Posted:

*This is a brief description of what numerical integration is and a practical tutorial on how to do it in Python.*

*In order to run this notebook in your own computer, you need to install the following software:*

- python
- numpy and scipy - python scientific libraries
- matplotlib - a library for plotting
- the ipython notebook

On Windows and Mac, we recommend installing the Anaconda distribution, which includes all of the above in a single package (among several other libraries), available at http://continuum.io/downloads.

On Linux, you can install everything using your distribution's prefered way, e.g.:

- Debian/Ubuntu:
`sudo apt-get install python-numpy python-scipy python-matplotlib python-ipython-notebook`

- Fedora:
`sudo yum install python-numpy python-scipy python-matplotlib python-ipython-notebook`

- Arch:
`sudo pacman -S python-numpy python-scipy python-matplotlib ipython python-tornado python-jinja`

Code snippets shown here can also be copied into a pure text file with .py extension and ran outside the notebook (e.g., in an python or ipython shell).

Alternatively, you can use a service that runs notebooks on the cloud, e.g. SageMathCloud or wakari. It is possible to visualize publicly-available notebooks using http://nbviewer.ipython.org, but no computation can be performed (it just shows saved pre-calculated results).

Let's say we have a differential equation that we don't know how (or don't want) to derive its (analytical) solution. We can still find out what the solutions are through **numerical integration**. So, how dows that work?

The idea is to approximate the solution at successive small time intervals, extrapolating the value of the derivative over each interval. For example, let's take the differential equation

\[ \frac{dx}{dt} = f(x) = x (1 - x) \]

with an initial value \(x_0 = 0.1\) at an initial time \(t=0\) (that is, \(x(0) = 0.1\)). At \(t=0\), the derivative \(\frac{dx}{dt}\) values \(f(0.1) = 0.1 \times (1-0.1) = 0.09\). We pick a small interval step, say, \(\Delta t = 0.5\), and assume that that value of the derivative is a good approximation over the whole interval from \(t=0\) up to \(t=0.5\). This means that in this time \(x\) is going to increase by \(\frac{dx}{dt} \times \Delta t = 0.09 \times 0.5 = 0.045\). So our approximate solution for \(x\) at \(t=0.5\) is \(x(0) + 0.045 = 0.145\). We can then use this value of \(x(0.5)\) to calculate the next point in time, \(t=1\). We calculate the derivative at each step, multiply by the time step and add to the previous value of the solution, as in the table below:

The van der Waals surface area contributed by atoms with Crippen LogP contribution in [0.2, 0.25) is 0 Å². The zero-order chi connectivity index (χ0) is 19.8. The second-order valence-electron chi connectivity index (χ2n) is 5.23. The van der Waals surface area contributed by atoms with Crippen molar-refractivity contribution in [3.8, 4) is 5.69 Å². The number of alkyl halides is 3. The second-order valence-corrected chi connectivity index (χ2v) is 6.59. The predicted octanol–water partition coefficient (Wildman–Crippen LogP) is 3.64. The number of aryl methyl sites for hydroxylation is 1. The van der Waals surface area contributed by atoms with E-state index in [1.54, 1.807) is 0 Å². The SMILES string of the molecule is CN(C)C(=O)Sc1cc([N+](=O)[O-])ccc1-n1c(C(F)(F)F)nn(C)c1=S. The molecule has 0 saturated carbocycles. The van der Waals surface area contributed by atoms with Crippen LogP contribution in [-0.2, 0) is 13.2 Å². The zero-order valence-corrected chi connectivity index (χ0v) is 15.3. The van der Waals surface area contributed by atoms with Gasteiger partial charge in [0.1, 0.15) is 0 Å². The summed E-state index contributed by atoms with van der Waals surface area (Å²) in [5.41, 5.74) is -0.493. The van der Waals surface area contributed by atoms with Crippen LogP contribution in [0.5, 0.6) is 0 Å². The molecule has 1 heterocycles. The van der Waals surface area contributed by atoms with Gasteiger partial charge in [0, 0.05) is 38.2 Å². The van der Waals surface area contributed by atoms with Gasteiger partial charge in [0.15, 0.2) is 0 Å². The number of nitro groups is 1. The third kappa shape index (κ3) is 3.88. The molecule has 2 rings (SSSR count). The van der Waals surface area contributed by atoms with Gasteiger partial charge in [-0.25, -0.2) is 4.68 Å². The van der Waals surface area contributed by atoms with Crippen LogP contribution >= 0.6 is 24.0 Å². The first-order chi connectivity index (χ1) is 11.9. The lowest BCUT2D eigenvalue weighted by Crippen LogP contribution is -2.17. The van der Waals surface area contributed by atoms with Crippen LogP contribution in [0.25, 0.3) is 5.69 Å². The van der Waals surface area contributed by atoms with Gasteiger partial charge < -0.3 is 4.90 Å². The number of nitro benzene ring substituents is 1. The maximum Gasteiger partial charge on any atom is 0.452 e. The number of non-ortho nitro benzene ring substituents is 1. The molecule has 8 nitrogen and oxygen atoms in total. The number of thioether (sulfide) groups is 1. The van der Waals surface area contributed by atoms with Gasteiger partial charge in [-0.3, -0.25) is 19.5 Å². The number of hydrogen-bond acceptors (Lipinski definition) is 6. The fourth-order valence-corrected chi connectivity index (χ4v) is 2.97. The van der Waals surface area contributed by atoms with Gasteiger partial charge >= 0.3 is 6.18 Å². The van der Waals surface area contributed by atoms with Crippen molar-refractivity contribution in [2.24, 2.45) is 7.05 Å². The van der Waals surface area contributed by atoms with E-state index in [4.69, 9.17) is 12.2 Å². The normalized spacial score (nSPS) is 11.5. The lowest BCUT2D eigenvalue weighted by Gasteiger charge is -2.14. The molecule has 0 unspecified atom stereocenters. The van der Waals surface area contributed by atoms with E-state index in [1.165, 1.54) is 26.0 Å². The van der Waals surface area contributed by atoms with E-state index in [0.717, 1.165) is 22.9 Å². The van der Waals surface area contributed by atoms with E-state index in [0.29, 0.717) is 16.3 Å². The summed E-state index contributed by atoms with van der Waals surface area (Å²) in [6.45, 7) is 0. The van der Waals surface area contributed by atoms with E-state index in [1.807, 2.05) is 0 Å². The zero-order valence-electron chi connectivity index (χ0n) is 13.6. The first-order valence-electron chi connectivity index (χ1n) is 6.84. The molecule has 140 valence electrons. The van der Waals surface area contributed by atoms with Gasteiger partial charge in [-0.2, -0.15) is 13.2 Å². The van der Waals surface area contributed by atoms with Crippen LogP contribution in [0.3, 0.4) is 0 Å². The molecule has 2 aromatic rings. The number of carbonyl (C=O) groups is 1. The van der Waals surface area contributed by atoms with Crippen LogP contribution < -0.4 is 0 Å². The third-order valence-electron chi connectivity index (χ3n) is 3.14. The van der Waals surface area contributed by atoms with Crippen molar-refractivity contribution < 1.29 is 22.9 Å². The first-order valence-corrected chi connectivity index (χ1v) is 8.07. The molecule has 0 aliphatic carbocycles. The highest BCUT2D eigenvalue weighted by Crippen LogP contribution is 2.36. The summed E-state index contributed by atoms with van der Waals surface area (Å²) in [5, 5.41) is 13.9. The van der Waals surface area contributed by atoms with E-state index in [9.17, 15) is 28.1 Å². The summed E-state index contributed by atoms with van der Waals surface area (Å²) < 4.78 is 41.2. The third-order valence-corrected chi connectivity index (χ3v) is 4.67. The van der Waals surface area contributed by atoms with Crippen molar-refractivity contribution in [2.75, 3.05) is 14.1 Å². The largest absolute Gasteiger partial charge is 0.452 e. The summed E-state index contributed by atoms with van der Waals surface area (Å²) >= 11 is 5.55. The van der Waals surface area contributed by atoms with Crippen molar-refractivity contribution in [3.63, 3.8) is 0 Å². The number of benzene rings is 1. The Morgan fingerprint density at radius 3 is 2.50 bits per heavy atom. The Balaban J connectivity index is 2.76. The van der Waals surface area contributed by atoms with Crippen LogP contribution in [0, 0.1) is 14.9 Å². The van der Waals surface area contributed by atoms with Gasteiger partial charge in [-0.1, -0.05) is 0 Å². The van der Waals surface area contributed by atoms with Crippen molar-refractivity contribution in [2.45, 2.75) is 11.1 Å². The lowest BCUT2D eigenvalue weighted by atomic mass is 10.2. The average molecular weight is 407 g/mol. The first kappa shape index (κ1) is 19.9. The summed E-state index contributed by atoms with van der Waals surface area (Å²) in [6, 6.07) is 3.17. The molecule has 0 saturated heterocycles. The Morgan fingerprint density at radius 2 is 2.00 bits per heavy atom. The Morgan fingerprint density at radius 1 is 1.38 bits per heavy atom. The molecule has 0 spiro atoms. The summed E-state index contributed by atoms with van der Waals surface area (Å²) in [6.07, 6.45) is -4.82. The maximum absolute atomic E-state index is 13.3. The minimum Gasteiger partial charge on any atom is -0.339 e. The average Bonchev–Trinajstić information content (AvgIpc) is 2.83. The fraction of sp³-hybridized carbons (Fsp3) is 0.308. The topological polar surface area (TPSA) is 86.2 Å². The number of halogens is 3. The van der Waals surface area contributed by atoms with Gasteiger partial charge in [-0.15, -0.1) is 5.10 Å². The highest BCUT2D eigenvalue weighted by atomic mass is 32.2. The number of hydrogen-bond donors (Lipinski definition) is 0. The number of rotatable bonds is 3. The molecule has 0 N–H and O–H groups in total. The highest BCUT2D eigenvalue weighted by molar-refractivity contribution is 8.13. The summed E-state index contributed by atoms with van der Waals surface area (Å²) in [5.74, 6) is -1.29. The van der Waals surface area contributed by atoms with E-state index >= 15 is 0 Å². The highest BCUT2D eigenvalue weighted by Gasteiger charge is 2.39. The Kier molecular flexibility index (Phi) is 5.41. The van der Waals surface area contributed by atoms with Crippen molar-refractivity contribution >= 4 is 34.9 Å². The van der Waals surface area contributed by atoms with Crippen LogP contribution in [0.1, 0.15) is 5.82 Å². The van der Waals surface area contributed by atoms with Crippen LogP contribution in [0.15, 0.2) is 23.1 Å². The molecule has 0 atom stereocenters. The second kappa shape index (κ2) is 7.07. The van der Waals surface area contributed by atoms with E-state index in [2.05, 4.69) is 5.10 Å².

\(t\) | \(x\) | \(\frac{dx}{dt}\) |
---|---|---|

0 | 0.1 | 0.09 |

0.5 | 0.145 | 0.123975 |

1.0 | 0.206987 | 0.164144 |

1.5 | 0.289059 | 0.205504 |

2.0 | 0.391811 | 0.238295 |

Of course, this is terribly tedious to do by hand, so we can write a simple program to do it and plot the solution. Below we compare it to the known analytical solution of this differential equation (the *logistic equation*). **Don't worry about the code just yet**: there are better and simpler ways to do it!

In [4]:

```
%matplotlib inline
from numpy import *
from matplotlib.pyplot import *
# time intervals
tt = arange(0, 10, 0.5)
# initial condition
xx = [0.1]
def f(x):
return x * (1.-x)
# loop over time
for t in tt[1:]:
xx.append(xx[-1] + 0.5 * f(xx[-1]))
# plotting
plot(tt, xx, '.-')
ta = arange(0, 10, 0.01)
plot(ta, 0.1 * exp(ta)/(1+0.1*(exp(ta)-1.)))
xlabel('t')
ylabel('x')
legend(['approximation', 'analytical solution'], loc='best',)
```

Out[4]:

The method we just used above is called the *Euler method*, and is the simplest one available. The problem is that, although it works reasonably well for the differential equation above, in many cases it doesn't perform very well. There are many ways to improve it: in fact, there are many books entirely dedicated to this. Although many math or physics students do learn how to implement more sophisticated methods, the topic is really deep. Luckily, we can rely on the expertise of lots of people to come up with good algorithms that work well in most situations.

We are going to demonstrate how to use scientific libraries to integrate differential equations. Although the specific commands depend on the software, the general procedure is usually the same:

- define the derivative function (the right hand side of the differential equation)
- choose a time step or a sequence of times where you want the solution
- provide the parameters and the initial condition
- pass the function, time sequence, parameters and initial conditions to a computer routine that runs the integration.

So, let's start with the same equation as above, the logistic equation, now with any parameters for growth rate and carrying capacity:

\[ \frac{dx}{dt} = f(x) = r x \left(1 - \frac{x}{K} \right) \]

with \(r=2\), \(K=10\) and \(x(0) = 0.1\). We show how to integrate it using python below, introducing key language syntax as necessary.